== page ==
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Health literacy under the health promotion
framework: a German study case
Paulo Pinheiro
O Okan, P Pinheiro, U Bauer
Bielefeld University, Faculty of Educational Science, Centre for Prevention
and Intervention in Childhood and Adolescence (CPI), Bielefeld, Germany
During the last 30 years the operationalization of health
promotion has been an important focus for researchers and
practitioners. The Nairobi declaration in 2009 navigates a step
forward with the introduction of health literacy (HL). In line
with this, the Health Literacy in Childhood and Adolescence
Research Consortium (HLCA) is conducting evidence-based
research on HL.
Main objectives of HLCA include developing and evaluating
strategies for effective child health promotion and analyzing
the extent to which HL drives the Ottawa Charters’ action area
of developing personal skills and knowledge.
The framework of HLCA is informed by health promotion and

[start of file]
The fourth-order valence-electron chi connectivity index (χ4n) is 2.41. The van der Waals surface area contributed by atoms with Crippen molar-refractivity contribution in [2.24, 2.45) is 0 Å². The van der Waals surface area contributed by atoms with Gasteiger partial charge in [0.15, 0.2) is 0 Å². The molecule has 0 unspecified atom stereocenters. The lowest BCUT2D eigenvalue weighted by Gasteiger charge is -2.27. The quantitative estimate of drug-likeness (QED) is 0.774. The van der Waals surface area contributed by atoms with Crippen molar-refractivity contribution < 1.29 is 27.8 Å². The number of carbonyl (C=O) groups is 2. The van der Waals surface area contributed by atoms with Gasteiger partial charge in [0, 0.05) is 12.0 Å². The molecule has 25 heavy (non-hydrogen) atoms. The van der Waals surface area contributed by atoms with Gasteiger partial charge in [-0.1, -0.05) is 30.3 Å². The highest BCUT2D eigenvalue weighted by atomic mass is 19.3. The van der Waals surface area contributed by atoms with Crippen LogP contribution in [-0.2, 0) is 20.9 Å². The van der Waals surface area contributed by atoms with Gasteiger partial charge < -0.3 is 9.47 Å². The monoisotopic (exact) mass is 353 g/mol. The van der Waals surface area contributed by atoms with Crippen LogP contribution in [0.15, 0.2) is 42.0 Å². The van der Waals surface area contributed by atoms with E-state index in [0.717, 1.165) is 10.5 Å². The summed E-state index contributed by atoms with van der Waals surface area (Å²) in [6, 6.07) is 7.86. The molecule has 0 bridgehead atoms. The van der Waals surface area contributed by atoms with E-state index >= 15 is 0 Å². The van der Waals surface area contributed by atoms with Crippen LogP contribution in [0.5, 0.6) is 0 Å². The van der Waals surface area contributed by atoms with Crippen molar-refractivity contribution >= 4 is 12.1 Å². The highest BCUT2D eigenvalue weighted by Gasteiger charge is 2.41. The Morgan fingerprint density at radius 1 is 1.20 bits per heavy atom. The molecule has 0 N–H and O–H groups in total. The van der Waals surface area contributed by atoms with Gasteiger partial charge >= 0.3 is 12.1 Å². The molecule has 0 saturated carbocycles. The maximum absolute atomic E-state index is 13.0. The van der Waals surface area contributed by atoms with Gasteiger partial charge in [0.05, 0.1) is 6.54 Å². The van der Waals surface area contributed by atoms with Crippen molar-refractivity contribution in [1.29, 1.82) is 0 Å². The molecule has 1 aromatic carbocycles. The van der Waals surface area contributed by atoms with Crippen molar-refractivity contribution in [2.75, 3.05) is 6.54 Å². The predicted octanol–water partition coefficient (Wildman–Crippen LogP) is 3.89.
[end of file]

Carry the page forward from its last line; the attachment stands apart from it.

comprises nine subprojects committed to three work blocks on
(1) basic research on HL including conceptual and methodo-
logical projects and (2)applied research on mental HL and (3)
eHL. We apply collaborative team science and a mixed method
approach combining quantitative research, e.g. questionnaires,
online surveys, systematic reviews, and qualitative methods,
e.g. ethnographic studies and observations, focus groups,
cognitive interviews.
After the first project year and critically analysing research
studies on the subject, we approached ethics committees and
obtained positive approvals. Currently, most projects are
performing field research by applying interviews and focus
groups using questionnaires (pen&paper, online survey) or
implementing an HL intervention for parent-child dyads on
media use.
From a public health perspective, HL is a multidimensional
content and context specific concept. It applies to both an
individual and a system level. HL is affected by social
structures, health inequalities, risk factors, and effectiveness
and sustainability of health promoting efforts. In the next two
years, we will analyse our models and data and refine our
approaches. Findings will be translated into policy and practice
recommendations for child health promotion.
9th European Public Health Conference: Parallel Sessions 151
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